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The Dingo Fence

By Hakamike @hakamike
The Dingo Fence
The Dog Fence, the worlds longest fence. The Dingo Fence or Dog Fence is a pest-exclusion fence that was built across the south east corner of Australia during the 1880s and finished in 1885. Originally purposed and built as a rabbit proof fence which proved unsuccessful, it was however well suited to keeping out feral pigs, brumbies, kangaroos and emus. In 1914 it was converted into a dog-proof fence to keep dingoes out of the relatively fertile south-east part of the continent in order to protect the sheep flocks of southern Queensland, New South Wales and South Eastern South Australia. By 1914 dingoes and wild dogs had largely been exterminated throughout the south east.
It is one of the longest structures on the planet, and the world's longest fence. It traverses a sometimes tortuous path through the outback and stretches in total some 5,500 kilometres from Jimbour on the Darling Downs near Dalby through thousands of miles of arid outback country to the Great Australian Bight ending on a high bluff at Nundroo. Estimates of the total length of the fence vary with the consensus being somewhere between 5,200 and 5,600 kilometres total length.
The Dingo Fence
The fence in Queensland is also known as the Barrier Fence or Wild Dog Barrier Fence and stretches some 2,500 kilometres. It is administered by the Department of Natural Resources and Water.
It joins the Border Fence in New South Wales, where it stretches for 584km along Latitude 29. The fence passes the point where the three states of Queensland, New South Wales and South Australia meet (Cameron's corner), where there is a brass plate on the survey monument. It is known as the Dog Fence in South Australia, where it continues a twisting course towards the ocean over another 2,500 odd kilometers.
The fence is 180cm high made of wire mesh, and extends for 30 - 50cm underground. The fence line on both sides is cleared to a 5m width. Star pickets are spaced every 9m. The wire strainers are joined with Gripples.
Sheep and cattle stations in Australia protected by the fence are often very large. While varying in size, some of these stations can be larger than some small European countries. Prior to the completion of the fence, one station alone in South Australia lost over 11,000 sheep in a year due to dingo attacks. As recently as 1991, there were reported losses on one station of 3000 sheep in a single year. Sheep farmers have fought back by using poisoning, shooting, and eventually constructing the longest fence in the world. Aerial 1080 poison bait drops are still used today.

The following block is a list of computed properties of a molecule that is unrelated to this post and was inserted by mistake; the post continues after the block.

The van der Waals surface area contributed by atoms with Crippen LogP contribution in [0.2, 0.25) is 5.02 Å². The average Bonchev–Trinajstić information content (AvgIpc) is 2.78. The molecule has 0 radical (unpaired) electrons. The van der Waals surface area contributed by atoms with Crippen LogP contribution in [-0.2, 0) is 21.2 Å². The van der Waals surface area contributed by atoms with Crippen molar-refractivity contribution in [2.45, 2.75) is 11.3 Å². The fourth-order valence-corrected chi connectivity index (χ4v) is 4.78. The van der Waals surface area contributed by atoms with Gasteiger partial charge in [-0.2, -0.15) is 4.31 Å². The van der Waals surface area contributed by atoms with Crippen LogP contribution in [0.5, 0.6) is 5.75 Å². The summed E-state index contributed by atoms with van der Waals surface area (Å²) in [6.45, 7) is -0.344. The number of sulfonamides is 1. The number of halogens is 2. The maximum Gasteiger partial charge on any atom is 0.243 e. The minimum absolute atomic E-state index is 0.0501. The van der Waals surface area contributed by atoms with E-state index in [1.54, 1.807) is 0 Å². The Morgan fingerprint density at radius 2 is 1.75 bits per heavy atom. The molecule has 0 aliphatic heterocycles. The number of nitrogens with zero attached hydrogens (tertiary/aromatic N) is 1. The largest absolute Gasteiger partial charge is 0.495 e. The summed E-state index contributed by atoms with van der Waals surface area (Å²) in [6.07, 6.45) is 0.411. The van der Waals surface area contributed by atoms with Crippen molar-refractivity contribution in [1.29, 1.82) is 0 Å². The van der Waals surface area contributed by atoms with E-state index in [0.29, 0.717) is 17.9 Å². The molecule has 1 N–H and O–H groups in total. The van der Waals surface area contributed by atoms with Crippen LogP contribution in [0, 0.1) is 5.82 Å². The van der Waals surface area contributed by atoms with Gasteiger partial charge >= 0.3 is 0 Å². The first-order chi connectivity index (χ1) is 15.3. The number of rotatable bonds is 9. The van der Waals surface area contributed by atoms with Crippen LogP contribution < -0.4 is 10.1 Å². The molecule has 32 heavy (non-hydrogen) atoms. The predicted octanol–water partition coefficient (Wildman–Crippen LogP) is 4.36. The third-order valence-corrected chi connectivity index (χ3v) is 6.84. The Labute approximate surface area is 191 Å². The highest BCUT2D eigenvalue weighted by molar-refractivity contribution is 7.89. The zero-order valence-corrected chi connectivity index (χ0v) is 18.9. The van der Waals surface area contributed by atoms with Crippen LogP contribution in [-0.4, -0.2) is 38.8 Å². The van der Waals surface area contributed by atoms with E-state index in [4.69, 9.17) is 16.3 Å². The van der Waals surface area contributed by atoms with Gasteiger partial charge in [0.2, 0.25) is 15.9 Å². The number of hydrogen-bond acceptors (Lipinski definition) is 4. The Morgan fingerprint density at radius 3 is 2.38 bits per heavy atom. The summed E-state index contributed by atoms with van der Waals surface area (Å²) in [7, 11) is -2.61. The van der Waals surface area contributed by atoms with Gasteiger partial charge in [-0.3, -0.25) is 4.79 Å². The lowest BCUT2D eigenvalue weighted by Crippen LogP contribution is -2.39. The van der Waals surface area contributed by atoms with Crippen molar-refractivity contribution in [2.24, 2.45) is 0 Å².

Parts of the Dingo Fence are lit at night by 86 mm (3.4 in) cold cathode fluorescent lamps which are alternately red and white. They are powered by long life batteries which are charged by photovoltaic cells during the day. A series of gates allow vehicles to pass through the fence.
Although it is only 1.8 metres (6 feet) tall, you can make out the path of the fence across Australia due to the presence of maintenance tracks which run along both sides using google earth. A good place to pick up the fence easily using google earth is  Cameron’s corner  where the Dingo fence joins the tri-border of Queensland, New South Wales and South Australia.
Despite the fence’s age it has never been officially surveyed, so an exact path is hard to pin down. Google Earth Forum user A185F has created a placemark file which gives you a rough idea of the fence’s route and its enormous scale.
The Dingo Fence
The Dingo is a survivor and the top of the food chain in the Australian outback. Believed to have been introduced some 5,000 years ago they dominate as a predator and scavenger throughout their range. Today, dingoes are legally classified as vermin and carry a bounty of $20 AUS a head. Rewards for dingoes caught on the inside (southeast) of the fence can be upwards of $500 AUS.
Although the fence has helped reduce the loss of sheep to predators, the exclusion of these predators has allowed for increased pasture competition from rabbits, kangaroos and emus. The use of poison is a common practice in Australia by lacing waterholes with chemicals. There is strong evidence that shows kangaroo and emu numbers are lower outside the fence, but this could be related to the reduced amount of man made water sources outside the fence as much as to the fences exclusion of the dogs.
Today, the rate at which feral camel are smashing down sections of the fence is fast increasing in Southern Australia. Plans for restructuring the Dog fence to be taller and electric are being considered.


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